One other minor preparation I made was to do something that many have teased me about... I bought a fishing rod. If all else fails, I am close to a river and while the fish may not be the best to eat, at least we won't go hungry. I spoke with the owner of the fishing shop and aside from his regulars, I was the first person to buy a rod in the four days since the initial quake, much to my surprise.

For me and the studio, business dropped sharply. Bookings were cancelled and many people chose to take a nice vacation, until things settled down. One man told me on the phone that those people were over reacting and that we had nothing to worry about... This coming from a sociopath who, if back working in middle America would amount to nothing more than a line cook at McDonalds. Needless to say, things got worse before they got better. Two of the Fukushima Daiichi nuclear power centers exploded outwards due to a buildup of nitrogen pressure within the facility, radiation leaked and many of those lost to the tsunami started showing up again along the shores of Chiba.

That was over six months ago...

Food has returned to the shelves of supermarkets, combinis and other centers (although most products still sell out early in the day which before was an unusual occurrence). It was established that TEPCO, the company in charge of the reactors has lied for several months about how severe the problem was (is) and radiation hotspots that are beyond safety limits are popping up around Japan, even so far south as Kashiwa, Chiba (source: Mr. S. Marking, independent research). However, even with the troubles, the constant aftershocks and the worrying families back home, we continue with our lives. The studio is now open again Monday to Friday and friends are slowly returning to Japan.

It's beyond asking for you to wish us luck. Luck is something we've proven that we have, for now, just think of us and if you see a donation box, consider dropping in a few hundred yen,

Cheers from Japan.


Darkened Tokyo

If you have lived here (Tokyo) for any amount of time, you will have noticed that once te sun goes down, the darkened world takes over Tokyo in a very strange sense.  While there are many street-lights that help fill the roadways, side-streets and even a few alleys with an incandescent hughe, you will also notice that there are quite a few more side-streets that are not lit than lit.  This may be an old power saving method, it could be due to the hassle of installing extra lights or it could also be in part due to the safety of the country.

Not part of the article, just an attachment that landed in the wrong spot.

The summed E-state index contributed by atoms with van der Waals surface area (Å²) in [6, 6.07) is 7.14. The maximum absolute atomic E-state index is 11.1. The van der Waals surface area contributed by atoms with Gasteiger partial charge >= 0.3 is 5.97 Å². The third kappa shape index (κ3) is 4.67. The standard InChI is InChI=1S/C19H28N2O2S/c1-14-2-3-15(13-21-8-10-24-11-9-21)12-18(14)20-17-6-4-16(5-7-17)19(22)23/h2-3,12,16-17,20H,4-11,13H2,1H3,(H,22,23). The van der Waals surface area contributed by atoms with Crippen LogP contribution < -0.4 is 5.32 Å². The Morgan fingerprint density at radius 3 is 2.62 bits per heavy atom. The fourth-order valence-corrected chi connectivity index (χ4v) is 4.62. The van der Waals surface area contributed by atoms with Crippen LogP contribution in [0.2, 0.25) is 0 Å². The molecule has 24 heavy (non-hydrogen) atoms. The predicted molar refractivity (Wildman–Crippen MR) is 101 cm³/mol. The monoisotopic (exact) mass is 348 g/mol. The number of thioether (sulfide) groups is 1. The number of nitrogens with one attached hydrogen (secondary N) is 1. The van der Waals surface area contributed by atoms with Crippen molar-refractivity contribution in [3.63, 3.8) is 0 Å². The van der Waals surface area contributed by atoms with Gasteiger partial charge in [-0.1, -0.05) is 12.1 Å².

Unlike back home in Canada where a dark street can be nerve-wracking to walk down for even someone experienced in fighting, the dark alleys of Tokyo are rarely anything to fear for anyone other than little children who still worry about the boogy man.  While it is true that there are certainly some areas of Tokyo that are more prone to crime than others, it is very rare to find an actual mugger, violent gang or even a person willing on picking a fight with you.


Japan... country of low crime.



While the last couple of updates have given a basic idea of what is going on now, it should be noted that the trip getting from my old work-place to my apartment in Asakusa, Tokyo took a little longer than expected. What usually is a 2.5 hour bus-to-train-to-bus ride took nearly 30 hours door to door. A cramped car with little provisions (most had been sold to the locals in the minutes following the first quake) and a 45km trip home proved quite a trial unto itself.


One of the main reasons it was such as task is because of the quake, the expressways were shut down which required us to crawl along the pavement of side-streets which were packed with thousands and thousands of cars. It was near grid-lock for 40km until in the early morning when one of the expressways finally opened up.  Some may say that they felt the quake and it wasn't very strong, however it should be noted that it was strong enough to bend the top of the Tokyo Tower.